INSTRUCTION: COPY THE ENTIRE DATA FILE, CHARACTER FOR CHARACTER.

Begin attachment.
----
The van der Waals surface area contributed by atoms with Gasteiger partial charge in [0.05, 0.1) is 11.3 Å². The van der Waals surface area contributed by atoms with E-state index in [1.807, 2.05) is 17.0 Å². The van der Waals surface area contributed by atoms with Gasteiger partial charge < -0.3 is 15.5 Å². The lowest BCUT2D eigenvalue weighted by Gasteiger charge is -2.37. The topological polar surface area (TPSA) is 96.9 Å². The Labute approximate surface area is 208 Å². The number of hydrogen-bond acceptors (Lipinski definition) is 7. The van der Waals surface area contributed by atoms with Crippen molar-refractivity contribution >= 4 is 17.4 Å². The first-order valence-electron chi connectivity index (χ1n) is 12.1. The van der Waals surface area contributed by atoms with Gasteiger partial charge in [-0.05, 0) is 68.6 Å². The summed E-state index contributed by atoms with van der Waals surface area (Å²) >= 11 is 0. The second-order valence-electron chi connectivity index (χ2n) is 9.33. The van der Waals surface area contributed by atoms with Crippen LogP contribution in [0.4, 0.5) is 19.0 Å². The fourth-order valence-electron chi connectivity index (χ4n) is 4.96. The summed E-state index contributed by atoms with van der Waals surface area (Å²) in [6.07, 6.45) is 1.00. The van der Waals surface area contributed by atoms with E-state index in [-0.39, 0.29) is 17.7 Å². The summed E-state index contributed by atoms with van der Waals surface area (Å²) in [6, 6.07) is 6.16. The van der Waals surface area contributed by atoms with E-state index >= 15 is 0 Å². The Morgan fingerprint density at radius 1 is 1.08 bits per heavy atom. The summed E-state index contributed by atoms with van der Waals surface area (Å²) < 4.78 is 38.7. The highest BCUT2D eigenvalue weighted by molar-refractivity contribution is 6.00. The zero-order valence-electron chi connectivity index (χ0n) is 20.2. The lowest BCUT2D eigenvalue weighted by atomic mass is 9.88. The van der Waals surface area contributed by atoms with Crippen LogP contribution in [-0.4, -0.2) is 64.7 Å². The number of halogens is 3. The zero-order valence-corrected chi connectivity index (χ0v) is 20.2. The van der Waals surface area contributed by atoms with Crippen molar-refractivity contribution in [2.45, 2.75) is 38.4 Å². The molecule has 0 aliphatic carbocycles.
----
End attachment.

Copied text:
The van der Waals surface area contributed by atoms with Gasteiger partial charge in [0.05, 0.1) is 11.3 Å². The van der Waals surface area contributed by atoms with E-state index in [1.807, 2.05) is 17.0 Å². The van der Waals surface area contributed by atoms with Gasteiger partial charge < -0.3 is 15.5 Å². The lowest BCUT2D eigenvalue weighted by Gasteiger charge is -2.37. The topological polar surface area (TPSA) is 96.9 Å². The Labute approximate surface area is 208 Å². The number of hydrogen-bond acceptors (Lipinski definition) is 7. The van der Waals surface area contributed by atoms with Crippen molar-refractivity contribution >= 4 is 17.4 Å². The first-order valence-electron chi connectivity index (χ1n) is 12.1. The van der Waals surface area contributed by atoms with Gasteiger partial charge in [-0.05, 0) is 68.6 Å². The summed E-state index contributed by atoms with van der Waals surface area (Å²) >= 11 is 0. The second-order valence-electron chi connectivity index (χ2n) is 9.33. The van der Waals surface area contributed by atoms with Crippen LogP contribution in [0.4, 0.5) is 19.0 Å². The fourth-order valence-electron chi connectivity index (χ4n) is 4.96. The summed E-state index contributed by atoms with van der Waals surface area (Å²) in [6.07, 6.45) is 1.00. The van der Waals surface area contributed by atoms with E-state index in [-0.39, 0.29) is 17.7 Å². The summed E-state index contributed by atoms with van der Waals surface area (Å²) in [6, 6.07) is 6.16. The van der Waals surface area contributed by atoms with E-state index >= 15 is 0 Å². The Morgan fingerprint density at radius 1 is 1.08 bits per heavy atom. The summed E-state index contributed by atoms with van der Waals surface area (Å²) < 4.78 is 38.7. The highest BCUT2D eigenvalue weighted by molar-refractivity contribution is 6.00. The zero-order valence-electron chi connectivity index (χ0n) is 20.2. The lowest BCUT2D eigenvalue weighted by atomic mass is 9.88. The van der Waals surface area contributed by atoms with Crippen LogP contribution in [-0.4, -0.2) is 64.7 Å². The number of halogens is 3. The zero-order valence-corrected chi connectivity index (χ0v) is 20.2. The van der Waals surface area contributed by atoms with Crippen molar-refractivity contribution in [2.45, 2.75) is 38.4 Å². The molecule has 0 aliphatic carbocycles.